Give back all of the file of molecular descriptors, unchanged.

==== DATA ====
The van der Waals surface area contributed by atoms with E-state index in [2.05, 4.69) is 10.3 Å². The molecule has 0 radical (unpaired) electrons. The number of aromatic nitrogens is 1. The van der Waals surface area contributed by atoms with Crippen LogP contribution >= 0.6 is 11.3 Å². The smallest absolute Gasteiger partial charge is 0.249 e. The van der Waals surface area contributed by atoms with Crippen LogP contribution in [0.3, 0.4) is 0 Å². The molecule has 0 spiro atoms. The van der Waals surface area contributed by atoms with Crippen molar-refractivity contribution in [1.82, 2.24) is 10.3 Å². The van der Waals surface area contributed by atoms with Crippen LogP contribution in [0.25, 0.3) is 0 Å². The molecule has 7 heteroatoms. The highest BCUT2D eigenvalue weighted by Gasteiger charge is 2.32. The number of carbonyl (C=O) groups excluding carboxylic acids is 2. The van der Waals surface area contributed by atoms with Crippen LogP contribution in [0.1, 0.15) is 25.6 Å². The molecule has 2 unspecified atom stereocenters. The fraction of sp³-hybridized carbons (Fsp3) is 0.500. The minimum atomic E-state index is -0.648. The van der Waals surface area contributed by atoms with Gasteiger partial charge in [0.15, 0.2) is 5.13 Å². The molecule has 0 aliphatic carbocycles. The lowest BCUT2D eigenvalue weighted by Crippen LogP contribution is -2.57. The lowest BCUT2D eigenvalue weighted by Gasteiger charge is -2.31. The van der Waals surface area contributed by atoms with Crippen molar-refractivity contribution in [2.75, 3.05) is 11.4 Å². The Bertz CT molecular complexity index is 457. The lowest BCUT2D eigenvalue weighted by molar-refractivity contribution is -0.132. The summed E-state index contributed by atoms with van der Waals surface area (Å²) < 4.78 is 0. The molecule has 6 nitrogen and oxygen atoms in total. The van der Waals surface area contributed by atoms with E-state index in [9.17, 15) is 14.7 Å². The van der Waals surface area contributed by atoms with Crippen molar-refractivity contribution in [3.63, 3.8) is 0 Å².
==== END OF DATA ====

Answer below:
The van der Waals surface area contributed by atoms with E-state index in [2.05, 4.69) is 10.3 Å². The molecule has 0 radical (unpaired) electrons. The number of aromatic nitrogens is 1. The van der Waals surface area contributed by atoms with Crippen LogP contribution >= 0.6 is 11.3 Å². The smallest absolute Gasteiger partial charge is 0.249 e. The van der Waals surface area contributed by atoms with Crippen LogP contribution in [0.3, 0.4) is 0 Å². The molecule has 0 spiro atoms. The van der Waals surface area contributed by atoms with Crippen molar-refractivity contribution in [1.82, 2.24) is 10.3 Å². The van der Waals surface area contributed by atoms with Crippen LogP contribution in [0.25, 0.3) is 0 Å². The molecule has 7 heteroatoms. The highest BCUT2D eigenvalue weighted by Gasteiger charge is 2.32. The number of carbonyl (C=O) groups excluding carboxylic acids is 2. The van der Waals surface area contributed by atoms with Crippen LogP contribution in [0.1, 0.15) is 25.6 Å². The molecule has 2 unspecified atom stereocenters. The fraction of sp³-hybridized carbons (Fsp3) is 0.500. The minimum atomic E-state index is -0.648. The van der Waals surface area contributed by atoms with Gasteiger partial charge in [0.15, 0.2) is 5.13 Å². The molecule has 0 aliphatic carbocycles. The lowest BCUT2D eigenvalue weighted by Crippen LogP contribution is -2.57. The lowest BCUT2D eigenvalue weighted by Gasteiger charge is -2.31. The van der Waals surface area contributed by atoms with Crippen molar-refractivity contribution in [2.75, 3.05) is 11.4 Å². The Bertz CT molecular complexity index is 457. The lowest BCUT2D eigenvalue weighted by molar-refractivity contribution is -0.132. The summed E-state index contributed by atoms with van der Waals surface area (Å²) < 4.78 is 0. The molecule has 6 nitrogen and oxygen atoms in total. The van der Waals surface area contributed by atoms with E-state index in [9.17, 15) is 14.7 Å². The van der Waals surface area contributed by atoms with Crippen molar-refractivity contribution in [3.63, 3.8) is 0 Å².